One of the meeting’s attendees offered a creative idea. Businesses could provide scholarships to private schools or funding for specialized programs at public schools: apprenticeships, workshops, factory tours and lending employees as guest instructors.

School funding is complicated by facts and figures seemingly at odds with each other.

Utah is dead last of the 50 states in education spending per student. Education Week gave Utah an overall grade of “C-minus,” 32nd in the country, heavily weighted by that low spending.

But comparing results instead of spending presents a very different picture. The Deseret News reports that Utah came in fifth overall of the 13 states that give the ACT to all of their students. U.S. News and World Report ranked Utah as the ninth best state for education.

Conservatives like me judge government programs by their results, not by their spending. Our overworked teachers – and they are overworked – must be doing a very good job as are the parents of our students.

In 2017, the Legislature appropriated about $4 billion for K-12 education and another $1.56 billion for higher education. While the initiative’s new $700 million is restricted to classroom instruction, the Legislature can do what it wants with today’s $4 billion, even redirecting some funding to noneducation uses if it so chooses. Doing so in the near term would alienate voters but no initiative can bind a future Legislature.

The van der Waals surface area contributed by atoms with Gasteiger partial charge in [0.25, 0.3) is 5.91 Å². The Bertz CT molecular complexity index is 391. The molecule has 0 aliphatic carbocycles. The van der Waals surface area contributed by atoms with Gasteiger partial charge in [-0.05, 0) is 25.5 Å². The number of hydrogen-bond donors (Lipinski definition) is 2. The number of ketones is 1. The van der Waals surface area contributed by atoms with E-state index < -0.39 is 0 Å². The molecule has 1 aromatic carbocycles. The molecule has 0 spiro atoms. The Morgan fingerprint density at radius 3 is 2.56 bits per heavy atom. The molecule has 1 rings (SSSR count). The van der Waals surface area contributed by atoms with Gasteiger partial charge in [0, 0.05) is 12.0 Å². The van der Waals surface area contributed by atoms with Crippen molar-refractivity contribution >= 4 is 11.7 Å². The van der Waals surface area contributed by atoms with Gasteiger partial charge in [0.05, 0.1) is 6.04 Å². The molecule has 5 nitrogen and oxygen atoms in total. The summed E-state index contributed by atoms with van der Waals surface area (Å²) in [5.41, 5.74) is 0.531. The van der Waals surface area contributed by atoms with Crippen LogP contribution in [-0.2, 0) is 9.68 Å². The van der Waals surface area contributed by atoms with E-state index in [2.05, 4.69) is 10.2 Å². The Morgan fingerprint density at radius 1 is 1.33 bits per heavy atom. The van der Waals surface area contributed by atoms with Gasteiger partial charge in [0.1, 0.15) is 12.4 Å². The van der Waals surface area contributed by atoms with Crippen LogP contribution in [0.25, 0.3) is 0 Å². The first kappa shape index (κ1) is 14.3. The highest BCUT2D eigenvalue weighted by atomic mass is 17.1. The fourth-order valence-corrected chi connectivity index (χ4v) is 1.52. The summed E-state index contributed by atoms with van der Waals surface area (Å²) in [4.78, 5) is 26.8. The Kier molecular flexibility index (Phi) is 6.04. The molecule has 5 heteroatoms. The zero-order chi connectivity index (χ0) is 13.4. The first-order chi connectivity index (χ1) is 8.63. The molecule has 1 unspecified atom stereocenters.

So what does this initiative give us? A near-term boost for teachers and a long-term tax increase.

My heart is with our teachers. My conservative principles favor fiscal discipline. I’ll keep you posted.

Howard Sierer is an opinion columnist for St. George News. The opinions stated in this article are his own and may not be representative of St. George News.

Email: hsierer@stgeorgeutah.com

Twitter: @STGnews

Copyright St. George News, SaintGeorgeUtah.com LLC, 2017, all rights reserved.